And if you're feeling really motivated, you may try your hand in making dandelion wine!

As for medicinals, the options are bountiful. Salves, tinctures, poultice, balms, infusions, decoctions, capsules, etc. But, you'll have to tune in to see how you can make these.

So what do you think now? Do you still stand strong against the mighty dandelion or will you embrace this versatile herb and give it a chance?

I hope you'll give dandelion a chance and if you do make sure you keep these important tips in mind:

  • Make sure where you harvest has NOT been sprayed with any chemicals

  • Identify dandelion properly - there are other plants that look like dandelion (Sow-Thistle, Agoseris, Cat's Ear)

  • Dandelions are often the first plant to emerge in the spring. Make sure you are harvesting responsibly so the bees can gather their pollen. DON'T pick all the dandelions until other flowers have popped up.

  • Young leaves are picked in the spring. Roots of 2 year old plants are harvested in autumn.

  • Consider growing your own dandelion patch, they help your soil, the bees and you!

Now, just because dandelion is a natural remedy and food source, doesn't mean that, like with all other herbals, you shouldn't look at the cautions & contraindications of its use....


  • Allergy to Asteraceae/Compositae family

  • Bile duct or intestinal obstruction

  • Gallstones

  • Pregnancy & Lactation: Not enough research has been shown

  • Large doses can cause loose stool & upset stomach

  • Diabetics: Although dandelion root has starches and sugars that are easily processed by diabetics and can help to control blood sugar levels, it's important you consult your health care professional before including this in your diet

Herb/Drug Interactions:

  • Antibiotics: Ciprofloxacin (Cipro), enoxacin (Penetrex), norfloxacin (Chibroxin, Noroxin), sparfloxacin (Zagam), trovafloxacin (Trovan), and grepafloxacin (Raxar)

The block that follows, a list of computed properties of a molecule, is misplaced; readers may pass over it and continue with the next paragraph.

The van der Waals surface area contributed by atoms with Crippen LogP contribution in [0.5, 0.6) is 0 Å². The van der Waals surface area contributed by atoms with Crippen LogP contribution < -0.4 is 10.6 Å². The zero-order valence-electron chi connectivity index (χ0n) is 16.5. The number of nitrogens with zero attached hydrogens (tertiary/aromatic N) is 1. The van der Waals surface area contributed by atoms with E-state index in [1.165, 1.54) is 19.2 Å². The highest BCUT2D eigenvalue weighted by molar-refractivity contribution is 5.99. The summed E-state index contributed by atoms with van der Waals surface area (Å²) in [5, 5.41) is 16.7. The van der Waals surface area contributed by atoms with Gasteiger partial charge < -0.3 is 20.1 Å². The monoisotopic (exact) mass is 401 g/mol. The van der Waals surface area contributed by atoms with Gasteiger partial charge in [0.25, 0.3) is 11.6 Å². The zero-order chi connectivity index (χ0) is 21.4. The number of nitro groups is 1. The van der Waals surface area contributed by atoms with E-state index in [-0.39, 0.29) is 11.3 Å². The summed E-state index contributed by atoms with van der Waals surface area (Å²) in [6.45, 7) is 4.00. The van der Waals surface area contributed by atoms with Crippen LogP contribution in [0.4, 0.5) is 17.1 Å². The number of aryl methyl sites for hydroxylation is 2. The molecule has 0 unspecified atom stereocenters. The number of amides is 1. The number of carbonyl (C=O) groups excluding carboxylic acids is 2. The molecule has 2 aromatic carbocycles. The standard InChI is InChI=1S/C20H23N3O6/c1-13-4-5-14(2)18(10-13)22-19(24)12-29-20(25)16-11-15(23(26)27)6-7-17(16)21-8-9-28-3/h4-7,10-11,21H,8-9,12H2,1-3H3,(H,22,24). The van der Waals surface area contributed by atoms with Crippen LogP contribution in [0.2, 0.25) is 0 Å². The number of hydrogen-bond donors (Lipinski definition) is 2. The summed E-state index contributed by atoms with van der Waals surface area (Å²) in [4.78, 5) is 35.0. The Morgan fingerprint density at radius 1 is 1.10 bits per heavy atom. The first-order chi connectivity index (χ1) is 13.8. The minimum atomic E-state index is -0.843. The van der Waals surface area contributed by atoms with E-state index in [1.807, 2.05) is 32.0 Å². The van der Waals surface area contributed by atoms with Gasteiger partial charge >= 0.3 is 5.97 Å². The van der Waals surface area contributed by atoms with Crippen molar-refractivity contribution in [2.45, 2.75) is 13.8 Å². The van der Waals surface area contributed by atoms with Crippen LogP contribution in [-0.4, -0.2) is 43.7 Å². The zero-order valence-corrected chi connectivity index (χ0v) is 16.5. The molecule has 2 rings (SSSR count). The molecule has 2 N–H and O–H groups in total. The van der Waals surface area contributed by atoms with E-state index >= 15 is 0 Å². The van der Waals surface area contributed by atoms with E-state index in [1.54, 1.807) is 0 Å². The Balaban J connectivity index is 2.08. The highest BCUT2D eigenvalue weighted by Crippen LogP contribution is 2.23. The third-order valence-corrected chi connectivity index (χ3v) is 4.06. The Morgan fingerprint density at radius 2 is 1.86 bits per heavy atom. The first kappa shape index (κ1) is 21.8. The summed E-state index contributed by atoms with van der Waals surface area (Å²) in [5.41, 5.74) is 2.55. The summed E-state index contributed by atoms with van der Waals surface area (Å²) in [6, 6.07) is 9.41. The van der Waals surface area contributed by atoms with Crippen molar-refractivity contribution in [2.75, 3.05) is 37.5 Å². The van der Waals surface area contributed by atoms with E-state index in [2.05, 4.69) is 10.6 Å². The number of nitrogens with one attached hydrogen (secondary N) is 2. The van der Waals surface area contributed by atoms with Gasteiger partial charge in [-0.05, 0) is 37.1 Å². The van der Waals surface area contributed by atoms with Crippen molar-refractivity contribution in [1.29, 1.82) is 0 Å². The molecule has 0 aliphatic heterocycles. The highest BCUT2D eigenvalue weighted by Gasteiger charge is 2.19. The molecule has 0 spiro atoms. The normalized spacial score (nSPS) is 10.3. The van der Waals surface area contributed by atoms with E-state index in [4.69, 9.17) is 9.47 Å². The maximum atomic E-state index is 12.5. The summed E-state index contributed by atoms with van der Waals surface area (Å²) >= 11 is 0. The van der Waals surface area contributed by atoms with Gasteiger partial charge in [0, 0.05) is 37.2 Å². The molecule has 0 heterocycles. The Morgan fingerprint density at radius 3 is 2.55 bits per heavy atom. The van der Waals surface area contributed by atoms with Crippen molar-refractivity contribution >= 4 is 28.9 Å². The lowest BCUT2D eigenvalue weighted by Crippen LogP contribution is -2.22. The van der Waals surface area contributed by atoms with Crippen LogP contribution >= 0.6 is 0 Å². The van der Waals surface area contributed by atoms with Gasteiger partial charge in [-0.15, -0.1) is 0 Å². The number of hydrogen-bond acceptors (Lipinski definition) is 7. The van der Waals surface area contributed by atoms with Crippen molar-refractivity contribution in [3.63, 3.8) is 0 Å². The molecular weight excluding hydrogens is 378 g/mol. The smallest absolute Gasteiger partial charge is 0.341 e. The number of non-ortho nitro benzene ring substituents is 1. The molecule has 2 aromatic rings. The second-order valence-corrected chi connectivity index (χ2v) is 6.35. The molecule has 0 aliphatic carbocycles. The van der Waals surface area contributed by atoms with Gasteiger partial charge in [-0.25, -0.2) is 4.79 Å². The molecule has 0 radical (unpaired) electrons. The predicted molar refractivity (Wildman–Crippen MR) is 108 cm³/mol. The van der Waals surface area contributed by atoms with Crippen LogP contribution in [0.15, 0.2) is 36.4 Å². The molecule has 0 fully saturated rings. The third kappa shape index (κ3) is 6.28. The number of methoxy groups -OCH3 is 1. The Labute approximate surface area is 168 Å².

• Pharmaceutical diuretics

  • Lithium

  • Medications changed by the liver. Some include amitriptyline (Elavil), haloperidol (Haldol), ondansetron (Zofran), propranolol (Inderal), theophylline (Theo-Dur, others), verapamil (Calan, Isoptin, others), and others

  • Water pills

Most of all....DO YOUR RESEARCH. If this is something you would like to invite into your life, make sure it's compatible with your health and always start at the lower end of the dose spectrum, cause hey, we're all different and will respond as such.

Ninetta M Savino, B.A., Dip. Phyto.

Founder & Medical Herbalist of Ash + Thorn Herbals

Dandelion Root Vanilla Chai Latte

(Makes 4 cups)


  • 8-10 g Dandelion Root Powder (4-5 tea bags)

  • 3 cups water

  • 4-5 tbsp raw honey (optional, to taste)

  • 1 cinnamon stick

  • 4-5 cardamom pods

  • 1 whole star anise

  • 1-4 tsp vanilla extract

  • Non-dairy milk of your choice

  • Dash pumpkin pie spice (optional)


  • Crush cardamom pods

  • Add cardamom, anise and water to a medium pot, cover and boil for 5-6 min (if using tea bags, add as well)

  • Add dandelion powder, stir and let sit for 2-5 min

  • Strain, add honey and mix well

  • Pour into mug and top off with milk of choice

  • Add a dash of pumpkin pie spice to garnish


Uses of these plants have not been regulated by the FDA. Regardless of their long term traditional uses it is important to independently research a plant you are considering using for medicinal and nutritional purposes as each individual is different. Please ensure that if you are gathering plants from the wild that you correctly identify the plant before using.